Grease is popular here, too!

First off, I want to say that YES I finished editing the Fallas video and YES it will be on here soon. I am uploading it to my Youtube AS I TYPE THIS.

While you wait for that, I wanted to share this raw clip of a night during Fallas, where the DJ played a remix of Grease songs, and everyone (kinda) knew the words!

PS: We are wearing costumes because it was costume night, and we are dressed up as Peter Pan/Robin Hood. (The men dressed up as sumo wrestlers)

Friday, April 20, 2012

"You're so dumb that..."

At work yesterday, Isis pulled out her phone at lunch to show us a new app.

It is an insult app. All you do is type in a person's name, and it spews out an insult at random. It was this weird robotic female voice that would read the person's name, then direct an insult at them.

It was hard for me, language wise, because of two factors: the robot voice and the slang. The voice, and hearing things through a phone's speakers, makes it quite hard for someone who isn't native in the language. (Those phone speakers are the worst. Seriously. We have touch screens but still have fuzzy phone voices? Priorities, people.) The slang made it equally, if not even more, difficult to understand what the insult was. Isis would play one and the whole table would roar in laughter, and I would laugh along because I really had no clue what was being said, but it seemed to be enjoyed by everyone else!

Some were  stupid, like "You are a son of a *****." or just "You're fat."

But then some were pretty clever, but the clever ones were lengthier and required advanced vocab/cultural knowledge.

I was really proud of myself that I understood this joke:

"Eres tan tonta que fumas galletas porque se llaman Maria." 

Translated, it means "You are so dumb that you smoke cookies because they are called 'Maria.'"

See what I mean about cultural clues? You have to understand a couple things to get this joke:
1. Maria cookies are known by their name, like Oreos. They are a graham cracker-like cookie that is so famous that any similar cookie, whether it is of the Maria brand or not, is called a Maria cookie.

2. Maria is slang for marijuana, like Mary-Jane is in English. (Before you worry about how I know this, just know that after walking down Las Ramblas in Barcelona for five minutes you will learn more drug slang than you could ever imagine from the street peddlers.)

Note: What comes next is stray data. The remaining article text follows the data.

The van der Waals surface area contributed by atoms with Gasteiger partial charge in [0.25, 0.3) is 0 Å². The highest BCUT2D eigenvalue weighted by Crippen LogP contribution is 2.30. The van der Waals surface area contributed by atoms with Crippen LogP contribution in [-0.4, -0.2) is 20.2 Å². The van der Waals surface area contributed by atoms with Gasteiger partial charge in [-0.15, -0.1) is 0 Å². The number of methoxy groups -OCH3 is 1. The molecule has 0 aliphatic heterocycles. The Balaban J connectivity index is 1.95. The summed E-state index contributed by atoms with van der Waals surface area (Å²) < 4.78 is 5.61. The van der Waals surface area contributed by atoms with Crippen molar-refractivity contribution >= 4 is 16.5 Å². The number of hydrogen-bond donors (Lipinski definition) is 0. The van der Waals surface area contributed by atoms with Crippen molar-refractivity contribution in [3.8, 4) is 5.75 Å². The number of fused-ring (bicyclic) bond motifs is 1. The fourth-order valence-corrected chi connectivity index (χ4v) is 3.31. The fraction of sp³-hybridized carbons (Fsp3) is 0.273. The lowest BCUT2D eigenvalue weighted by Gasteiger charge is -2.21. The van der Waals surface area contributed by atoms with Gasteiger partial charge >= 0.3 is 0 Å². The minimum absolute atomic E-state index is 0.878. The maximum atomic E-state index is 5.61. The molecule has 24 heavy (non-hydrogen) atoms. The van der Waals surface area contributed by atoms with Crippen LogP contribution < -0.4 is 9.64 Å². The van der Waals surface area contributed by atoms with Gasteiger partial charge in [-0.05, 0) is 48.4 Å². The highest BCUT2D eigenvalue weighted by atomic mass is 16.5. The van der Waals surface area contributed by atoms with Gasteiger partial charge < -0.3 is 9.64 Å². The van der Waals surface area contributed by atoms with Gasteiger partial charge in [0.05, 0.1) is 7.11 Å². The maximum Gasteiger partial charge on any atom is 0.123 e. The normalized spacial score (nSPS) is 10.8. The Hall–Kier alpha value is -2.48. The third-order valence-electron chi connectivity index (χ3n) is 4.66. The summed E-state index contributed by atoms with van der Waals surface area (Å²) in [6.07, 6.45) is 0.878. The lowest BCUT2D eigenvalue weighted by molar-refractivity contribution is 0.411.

So I would like to write this off as an accomplishment, since I understood it, and know how to insult someone in Spain Spanish (Maria cookies are a Spain thing, unfortunately).

Monday, April 16, 2012

Cinco de Mayo, American night!

I told my host mom I wanted to have an "American Night" to cook American food for her and her friends from the Casal Faller.

My host mom finally confirmed a date for American night: Cinco de Mayo (May 5th).

 She told me her friends are planning on wearing costumes. "Typical American things." I immediately imagined a cowboy. She told me "Cheerleaders, hotdogs..." Oh. Those "typical American things."

Friday, April 13, 2012

Fallas Photos!

Remember when I said I'd post Fallas pictures? Well, that time has come, finally. 

As with my previous photo post, please click the photos to enlarge them. I made them super small to load faster. 

First, we start a few days before Las Fallas weekend, when Lucas and Lucia each had their own fallas monuments at school. Lucas' school didn't burn them (the kids are too little) but they did put them out on display. Lucas' class's theme was spiders. Each kid made a spider in class, and if they wanted to, they could make one at home. His is the giant one on top (the one he made at home) with the purple Play-Dough eyes...

The other classes' monuments.

You'll notice from now on a lot of these artist-looking shirts. These are typical fallas shirts, and basically what I wore all weekend long (the kids did, too, along with all of Cristina's friends). They have a few buttons on top, then just flow down. Obviously you need to wear a shirt underneath. Sometimes people wear it with a handkerchief around the neck.

Dani and Lucas, playing with the little cars after school in the play area.

Lucia's class's falla monument. The theme was a garden. You may remember she goes to an English school, hence the obvious signage.